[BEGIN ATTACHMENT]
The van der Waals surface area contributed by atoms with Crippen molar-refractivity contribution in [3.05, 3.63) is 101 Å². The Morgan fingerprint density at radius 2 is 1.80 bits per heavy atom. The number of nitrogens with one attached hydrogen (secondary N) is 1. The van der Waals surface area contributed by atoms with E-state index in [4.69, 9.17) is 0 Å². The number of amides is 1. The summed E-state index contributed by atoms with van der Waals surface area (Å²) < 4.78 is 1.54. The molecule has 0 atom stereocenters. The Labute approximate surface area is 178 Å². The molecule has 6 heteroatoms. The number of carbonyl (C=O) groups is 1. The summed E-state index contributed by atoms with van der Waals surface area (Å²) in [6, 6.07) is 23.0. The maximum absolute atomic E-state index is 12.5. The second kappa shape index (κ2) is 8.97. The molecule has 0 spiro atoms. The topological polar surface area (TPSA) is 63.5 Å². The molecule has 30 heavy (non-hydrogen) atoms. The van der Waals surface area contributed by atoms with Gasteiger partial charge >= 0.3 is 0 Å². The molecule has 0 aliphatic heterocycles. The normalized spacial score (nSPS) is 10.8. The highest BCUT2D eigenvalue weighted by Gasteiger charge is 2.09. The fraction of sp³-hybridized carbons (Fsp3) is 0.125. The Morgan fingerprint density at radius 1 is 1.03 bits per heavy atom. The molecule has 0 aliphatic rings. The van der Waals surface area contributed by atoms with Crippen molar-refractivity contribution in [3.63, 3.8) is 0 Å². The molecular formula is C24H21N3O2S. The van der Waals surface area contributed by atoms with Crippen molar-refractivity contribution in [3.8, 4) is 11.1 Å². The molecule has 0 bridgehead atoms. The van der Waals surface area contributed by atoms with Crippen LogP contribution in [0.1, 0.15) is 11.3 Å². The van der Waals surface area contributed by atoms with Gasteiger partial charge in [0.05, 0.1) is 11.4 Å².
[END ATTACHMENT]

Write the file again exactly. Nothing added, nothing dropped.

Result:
The van der Waals surface area contributed by atoms with Crippen molar-refractivity contribution in [3.05, 3.63) is 101 Å². The Morgan fingerprint density at radius 2 is 1.80 bits per heavy atom. The number of nitrogens with one attached hydrogen (secondary N) is 1. The van der Waals surface area contributed by atoms with E-state index in [4.69, 9.17) is 0 Å². The number of amides is 1. The summed E-state index contributed by atoms with van der Waals surface area (Å²) < 4.78 is 1.54. The molecule has 0 atom stereocenters. The Labute approximate surface area is 178 Å². The molecule has 6 heteroatoms. The number of carbonyl (C=O) groups is 1. The summed E-state index contributed by atoms with van der Waals surface area (Å²) in [6, 6.07) is 23.0. The maximum absolute atomic E-state index is 12.5. The second kappa shape index (κ2) is 8.97. The molecule has 0 spiro atoms. The topological polar surface area (TPSA) is 63.5 Å². The molecule has 30 heavy (non-hydrogen) atoms. The van der Waals surface area contributed by atoms with Gasteiger partial charge >= 0.3 is 0 Å². The molecule has 0 aliphatic heterocycles. The normalized spacial score (nSPS) is 10.8. The highest BCUT2D eigenvalue weighted by Gasteiger charge is 2.09. The fraction of sp³-hybridized carbons (Fsp3) is 0.125. The Morgan fingerprint density at radius 1 is 1.03 bits per heavy atom. The molecule has 0 aliphatic rings. The van der Waals surface area contributed by atoms with Crippen molar-refractivity contribution in [3.63, 3.8) is 0 Å². The molecular formula is C24H21N3O2S. The van der Waals surface area contributed by atoms with Crippen molar-refractivity contribution in [3.8, 4) is 11.1 Å². The molecule has 0 bridgehead atoms. The van der Waals surface area contributed by atoms with Crippen LogP contribution in [0.1, 0.15) is 11.3 Å². The van der Waals surface area contributed by atoms with Gasteiger partial charge in [0.05, 0.1) is 11.4 Å².